How you go about maintaining your car is a very personal thing. If your car is brand-new, you probably still go to the casa for periodic maintenance. But after the warranty-period service runs out, peso-pinchers will probably go elsewhere to save on cash.
Please don't get me wrong. Some dealerships do excellent work. In fact, I visit Mazda Pasig every so often to get expert opinions from its service manager who is a Miata expert. But the casa always charges a bit more for parts and service, and sometimes you aren't even allowed to be near your car while it is being worked on. That's a turn-off for me. So, for basic service and repairs, I go to my preferred repair shops or talyer.
I guess you can say I've been lucky that I can go to mechanics I can trust. It wasn't always smooth sailing, though. I've been victimized and burned by unscrupulous shop owners and so-called experts in the past. It all comes with the car-hobby territory, I suppose. And I've charged it all to experience.
Anyway, this was all just motivation for me to do my own car repairs. But when I do find myself in my favorite shops, the effect is always therapeutic and soothing. I also never leave my car alone if possible. I schedule my day around my shop visit to make sure I don't have to leave my car's side. Cheesy? I just want to be there every step of the way and learn from the expert mechanics. That's how involved I am with my cars.
Do note that I'm not talking about high-end speed shops here. I don't have any firsthand experience with car modification and the like. Some of our writers are more knowledgeable in that field than I will ever be. But based on my personal experience restoring a 1976 Mitsubishi Galant Wagon, maintaining a daily-driven 1997 Mitsubishi Lancer, laying the groundwork for a 1967 Mercedes-Benz 200D Fintail rat-rod, and enjoying a 1996 Mazda Miata, here are signs that indicate you've found a great talyer.
1. The mechanics have focus. I enjoy watching my guy who overhauls carburetors in Kamuning at work, because he's always focused on the task at hand. I'd hear him talking to himself, too, reminding himself to "focus" and "stay neat." This might seem a bit eccentric, but his every movement is slow and deliberate, and he doesn't rush. If you see a frazzled mechanic haphazardly throwing parts and tools on the ground, you know what kind of service to expect.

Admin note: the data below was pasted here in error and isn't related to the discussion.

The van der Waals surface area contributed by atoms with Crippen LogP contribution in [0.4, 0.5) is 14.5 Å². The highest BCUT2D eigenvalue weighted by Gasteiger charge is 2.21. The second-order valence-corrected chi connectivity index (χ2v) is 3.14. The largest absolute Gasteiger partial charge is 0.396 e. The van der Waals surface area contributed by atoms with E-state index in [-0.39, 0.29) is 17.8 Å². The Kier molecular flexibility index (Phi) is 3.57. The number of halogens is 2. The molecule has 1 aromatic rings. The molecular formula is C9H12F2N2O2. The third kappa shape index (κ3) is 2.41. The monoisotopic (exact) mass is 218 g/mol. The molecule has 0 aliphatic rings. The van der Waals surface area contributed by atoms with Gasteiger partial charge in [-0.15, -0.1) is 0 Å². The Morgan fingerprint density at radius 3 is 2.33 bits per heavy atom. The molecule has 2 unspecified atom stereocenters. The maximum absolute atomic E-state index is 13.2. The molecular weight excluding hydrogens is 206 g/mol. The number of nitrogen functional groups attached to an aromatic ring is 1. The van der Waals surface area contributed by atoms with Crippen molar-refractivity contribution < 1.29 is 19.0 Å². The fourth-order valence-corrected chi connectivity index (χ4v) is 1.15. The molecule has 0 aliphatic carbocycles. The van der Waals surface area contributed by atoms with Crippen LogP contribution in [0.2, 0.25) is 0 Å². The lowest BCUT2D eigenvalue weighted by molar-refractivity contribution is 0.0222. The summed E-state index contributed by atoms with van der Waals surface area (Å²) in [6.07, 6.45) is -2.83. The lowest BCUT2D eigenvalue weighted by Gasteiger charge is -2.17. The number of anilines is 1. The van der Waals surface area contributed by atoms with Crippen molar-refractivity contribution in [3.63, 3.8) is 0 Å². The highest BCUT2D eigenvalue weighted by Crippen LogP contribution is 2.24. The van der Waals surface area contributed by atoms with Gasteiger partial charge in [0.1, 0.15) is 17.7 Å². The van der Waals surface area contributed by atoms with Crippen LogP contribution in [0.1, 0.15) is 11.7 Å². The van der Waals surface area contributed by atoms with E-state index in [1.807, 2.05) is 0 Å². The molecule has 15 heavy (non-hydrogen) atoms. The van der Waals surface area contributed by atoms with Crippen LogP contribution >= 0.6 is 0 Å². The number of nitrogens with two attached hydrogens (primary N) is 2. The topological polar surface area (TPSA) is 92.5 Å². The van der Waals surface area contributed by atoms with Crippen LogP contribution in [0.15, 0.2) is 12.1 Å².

2. The craftsmen are the same during every visit. You know that a shop owner is doing something right if he has the same people working under him. This means that they are most likely happy with their place of employment, and this translates to a better work attitude. Another one of my favorite restoration shops in Kamuning has had the same team for decades. You see, there are some revolving-door talyers where the mechanics, the painters and the metal workers are never the same people. Yes, some places hire on a per-project basis, but when the entire workforce is like this, it's hard to gauge how consistent the service and project outcome will be.
3. The shop has to be clean, or at least organized. I'm all for character, but if parts are strewn all over the place without any thought to organization, then that means that there is no ownership or pride in the workplace. When a shop looks like a dump, it's probably teeming with roaches and rodents under the mounds of car parts, mystery garbage, and whatever. However, I've been to name-brand shops that are super-clean, but the mechanics are inexperienced. You may have to use the Force to guide you on this one.
4. The mechanics have their own tools. Another shop that I go to on Banawe has a very skilled team. These are the guys I go to for major mechanical work. Each skilled mechanic has a metal ammo box with his name on it. These guys even personalized them, and inside are their own tools. The owner of the shop tells me that this way, none of the shop tools get misplaced or damaged. But this also reveals a different story: These mechanics take pride in their work and respect the tools that they use. And some of these tools are from an older time and are very expensive. These guys are real mechanics, and not just wannabes who are out to make a quick buck. They will never release a car with loose lug nuts onto the street. They have attention to even the smallest details.